Samuel R. Friedman, a researcher at the National Development and Research Institutes, Inc. (NDRI) in the United States, and his colleagues from across the globe identify the important social research issues related to the global HIV epidemic with the hope that funders, public and private organizations, individual researchers, and the general public can assemble the knowledge necessary before developments overwhelm our ability to respond. Massive disruption of existing social and risk networks and patterns could easily facilitate or impede HIV transmission. The authors discuss global warming, wars, ecological or economic disruptions, governmental policies, emerging biomedical interventions, viral evolution, and social disorganization as examples of the type of large scale changes that must be studied.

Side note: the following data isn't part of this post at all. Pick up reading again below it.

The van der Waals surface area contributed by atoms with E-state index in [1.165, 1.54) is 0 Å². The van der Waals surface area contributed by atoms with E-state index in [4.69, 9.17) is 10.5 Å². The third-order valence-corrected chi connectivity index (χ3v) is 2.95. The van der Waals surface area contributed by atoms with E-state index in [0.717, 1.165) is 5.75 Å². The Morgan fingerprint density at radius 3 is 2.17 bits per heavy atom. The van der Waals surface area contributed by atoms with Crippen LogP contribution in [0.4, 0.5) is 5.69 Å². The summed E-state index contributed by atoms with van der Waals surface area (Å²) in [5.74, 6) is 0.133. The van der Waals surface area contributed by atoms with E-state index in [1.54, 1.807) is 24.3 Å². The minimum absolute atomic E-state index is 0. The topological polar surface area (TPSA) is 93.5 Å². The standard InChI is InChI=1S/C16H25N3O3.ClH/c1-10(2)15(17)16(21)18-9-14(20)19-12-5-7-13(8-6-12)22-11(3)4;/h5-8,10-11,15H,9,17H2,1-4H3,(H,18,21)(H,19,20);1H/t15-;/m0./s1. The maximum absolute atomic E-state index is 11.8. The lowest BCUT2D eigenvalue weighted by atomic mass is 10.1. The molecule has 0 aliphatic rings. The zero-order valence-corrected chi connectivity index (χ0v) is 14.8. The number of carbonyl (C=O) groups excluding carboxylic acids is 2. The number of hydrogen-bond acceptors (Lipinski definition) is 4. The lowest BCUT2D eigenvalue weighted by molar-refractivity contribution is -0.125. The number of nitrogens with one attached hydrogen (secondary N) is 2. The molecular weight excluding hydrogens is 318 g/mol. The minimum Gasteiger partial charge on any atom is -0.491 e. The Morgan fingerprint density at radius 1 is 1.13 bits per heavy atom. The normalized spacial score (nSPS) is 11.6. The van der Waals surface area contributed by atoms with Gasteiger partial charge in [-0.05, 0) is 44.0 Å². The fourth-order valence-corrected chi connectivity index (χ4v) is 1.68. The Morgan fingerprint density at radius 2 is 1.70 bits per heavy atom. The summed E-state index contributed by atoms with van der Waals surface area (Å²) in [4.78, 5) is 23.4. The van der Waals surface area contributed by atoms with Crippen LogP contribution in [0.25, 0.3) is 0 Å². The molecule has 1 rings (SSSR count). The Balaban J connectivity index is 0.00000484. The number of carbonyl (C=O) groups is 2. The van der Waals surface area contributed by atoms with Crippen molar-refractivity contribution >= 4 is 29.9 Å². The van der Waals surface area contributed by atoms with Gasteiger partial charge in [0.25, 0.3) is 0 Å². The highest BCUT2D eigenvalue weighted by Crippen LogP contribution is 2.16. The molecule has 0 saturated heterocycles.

"While not as scientifically straightforward as typical HIV investigations, we ignore these issues at our future peril," noted Dr. Friedman. "Cross disciplinary and multidisciplinary studies are essential in these studies," he added.
Friedman, SR, et al, "Emerging future issues in HIV/AIDS social research," AIDS 2006, Vol. 20, No. 7, April 23, 2006, pp. 1-5. Supported by NIH Grants RO1 DA13336, RO1 DA13128, P30 DA11041, RO1 DA13128S, DA42 TW001037-06.
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